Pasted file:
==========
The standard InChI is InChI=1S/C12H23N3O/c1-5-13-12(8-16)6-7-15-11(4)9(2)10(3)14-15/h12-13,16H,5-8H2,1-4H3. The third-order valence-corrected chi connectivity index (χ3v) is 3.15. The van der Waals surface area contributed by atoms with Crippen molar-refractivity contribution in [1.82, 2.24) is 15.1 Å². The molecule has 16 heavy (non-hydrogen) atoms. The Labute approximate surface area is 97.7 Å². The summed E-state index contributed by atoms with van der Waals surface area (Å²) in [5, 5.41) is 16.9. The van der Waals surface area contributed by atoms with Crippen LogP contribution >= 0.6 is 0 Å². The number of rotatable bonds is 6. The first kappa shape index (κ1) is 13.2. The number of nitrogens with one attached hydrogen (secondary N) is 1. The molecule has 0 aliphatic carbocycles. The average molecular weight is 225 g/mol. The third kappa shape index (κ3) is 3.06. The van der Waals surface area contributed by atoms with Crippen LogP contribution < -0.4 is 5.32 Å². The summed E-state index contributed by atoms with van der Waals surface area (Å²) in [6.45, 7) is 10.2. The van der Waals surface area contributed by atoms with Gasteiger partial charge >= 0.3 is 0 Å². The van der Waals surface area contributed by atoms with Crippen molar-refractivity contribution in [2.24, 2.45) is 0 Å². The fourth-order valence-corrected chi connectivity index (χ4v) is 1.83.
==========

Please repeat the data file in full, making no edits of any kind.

The standard InChI is InChI=1S/C12H23N3O/c1-5-13-12(8-16)6-7-15-11(4)9(2)10(3)14-15/h12-13,16H,5-8H2,1-4H3. The third-order valence-corrected chi connectivity index (χ3v) is 3.15. The van der Waals surface area contributed by atoms with Crippen molar-refractivity contribution in [1.82, 2.24) is 15.1 Å². The molecule has 16 heavy (non-hydrogen) atoms. The Labute approximate surface area is 97.7 Å². The summed E-state index contributed by atoms with van der Waals surface area (Å²) in [5, 5.41) is 16.9. The van der Waals surface area contributed by atoms with Crippen LogP contribution >= 0.6 is 0 Å². The number of rotatable bonds is 6. The first kappa shape index (κ1) is 13.2. The number of nitrogens with one attached hydrogen (secondary N) is 1. The molecule has 0 aliphatic carbocycles. The average molecular weight is 225 g/mol. The third kappa shape index (κ3) is 3.06. The van der Waals surface area contributed by atoms with Crippen LogP contribution < -0.4 is 5.32 Å². The summed E-state index contributed by atoms with van der Waals surface area (Å²) in [6.45, 7) is 10.2. The van der Waals surface area contributed by atoms with Gasteiger partial charge >= 0.3 is 0 Å². The van der Waals surface area contributed by atoms with Crippen molar-refractivity contribution in [2.24, 2.45) is 0 Å². The fourth-order valence-corrected chi connectivity index (χ4v) is 1.83.